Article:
KINGSTON, R.I. – October 7, 2010 –The University of Rhode Island received $105 million in research funding during the last fiscal year, an increase of 60 percent from $65 million just three years ago. This is the second year in a row URI has set a record, besting last year’s $86 million.
“Research institutions hope for some growth in external funds every year, maybe 3 to 5 percent. But this is a huge jump and it shows our increasing competitiveness and commitment to research,” said Peter Alfonso, vice president for research and economic development.
“Achieving this fast-paced growth in our research funding is a direct result of the work being done by our faculty, researchers, students, and staff. Our continued success is an acknowledgment of their novel ideas, approaches, and efforts to solve some of today’s most pressing problems,” said Alfonso. “The proposed chemistry center we are asking voters to approve in bond Question 2 on Nov. 2 will help our efforts to attract even more research dollars.”
These funds support the highest levels of research in dozens of disciplines and they boost economic development in Rhode Island as well. In fact, as reported for fiscal year 2008, every $1 in externally funded research the University received that fiscal year contributed $1.67 to the state economy in direct and indirect impacts of the research, including associated increases in jobs, new tax revenues, and purchases of goods and services.
“As the economy is certainly a pressing problem in our state, the direct and indirect results of this funding will help to fuel the economic turnabout here,” Alfonso added.
The National Institutes of Health and the National Science Foundation provided 71 percent, ($75 million) of the total awarded, with state, foundation, and private sector funds making up the balance. The largest research grant was $3.5 million, awarded as part of an overall $18 million, five-year grant by the NIH for the Rhode Island Network for Excellence in Biomedical and Behavioral Research that is designed to promote the development, coordination, and sharing of research resources and expertise to increase the state’s competitiveness for federal biomedical research funding.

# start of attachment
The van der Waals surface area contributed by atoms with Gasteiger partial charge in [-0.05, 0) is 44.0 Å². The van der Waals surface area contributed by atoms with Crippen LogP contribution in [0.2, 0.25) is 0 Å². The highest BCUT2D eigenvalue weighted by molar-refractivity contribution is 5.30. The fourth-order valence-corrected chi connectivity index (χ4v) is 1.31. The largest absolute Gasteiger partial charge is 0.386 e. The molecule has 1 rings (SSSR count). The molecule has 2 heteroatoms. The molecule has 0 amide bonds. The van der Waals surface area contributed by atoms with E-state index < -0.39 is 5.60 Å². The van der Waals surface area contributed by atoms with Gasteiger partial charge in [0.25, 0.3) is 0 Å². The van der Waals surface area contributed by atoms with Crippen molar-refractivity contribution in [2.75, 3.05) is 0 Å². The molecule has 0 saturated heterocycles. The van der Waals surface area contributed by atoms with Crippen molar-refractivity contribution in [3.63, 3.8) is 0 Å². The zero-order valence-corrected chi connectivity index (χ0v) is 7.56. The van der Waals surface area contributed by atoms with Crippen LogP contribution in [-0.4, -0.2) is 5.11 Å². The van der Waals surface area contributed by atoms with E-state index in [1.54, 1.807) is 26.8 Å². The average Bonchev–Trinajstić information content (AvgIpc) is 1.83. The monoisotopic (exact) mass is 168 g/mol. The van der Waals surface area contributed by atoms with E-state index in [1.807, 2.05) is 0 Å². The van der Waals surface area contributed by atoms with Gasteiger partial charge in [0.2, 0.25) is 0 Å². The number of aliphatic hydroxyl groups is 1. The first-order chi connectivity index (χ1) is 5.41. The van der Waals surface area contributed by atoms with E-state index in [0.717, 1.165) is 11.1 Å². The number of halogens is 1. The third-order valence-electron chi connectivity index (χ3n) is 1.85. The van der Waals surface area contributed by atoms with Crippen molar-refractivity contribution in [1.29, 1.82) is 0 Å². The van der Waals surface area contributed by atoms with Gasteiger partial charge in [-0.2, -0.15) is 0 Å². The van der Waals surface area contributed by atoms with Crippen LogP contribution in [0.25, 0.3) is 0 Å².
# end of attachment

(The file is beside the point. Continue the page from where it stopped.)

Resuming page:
From May 2009 through August 2010, the University received about $28 million from the federal stimulus program, the American Recovery and Reinvestment Act and in September, the University received $20 million from NSF to support the statewide Experimental Program to Stimulate Competitive Research.
The Graduate School of Oceanography continues to be one of the country’s leading research centers in a broad area of sciences related to oceanography and is responsible for the largest portion of URI’s research funding, this year bringing in $32.5 million. Following oceanography, the College of the Environment and Life Sciences, Pharmacy, Arts and Sciences, and Engineering were the top five funding recipients.
In addition to the $3.5 million biomedical and behavioral science grant, some of the top awards for domestic and global research this year include:
• Rhode Island’s Special Area Management plan to provide a balanced approach to the development and protection of Rhode Island’s ocean-based resources ($2.8 million, R.I. Energy Office)
• An integrated coastal and fisheries management plan for Western Ghana, West Africa, ($2.5 million, U.S. AID), and
• Immunology research and accelerated vaccine development ($2.5 million, NIH).
Alfonso stressed that the University’s success is a result of a team effort to create a new culture for research. Both his office and the Office of the Provost provided a total of $697,000 to encourage, support, and inspire new research by students as well as faculty and staff. This included funding for research and creative activity in the arts, humanities, human and social sciences, and for career enhancement. Awards were also made to support equipment and laboratory infrastructure renovations.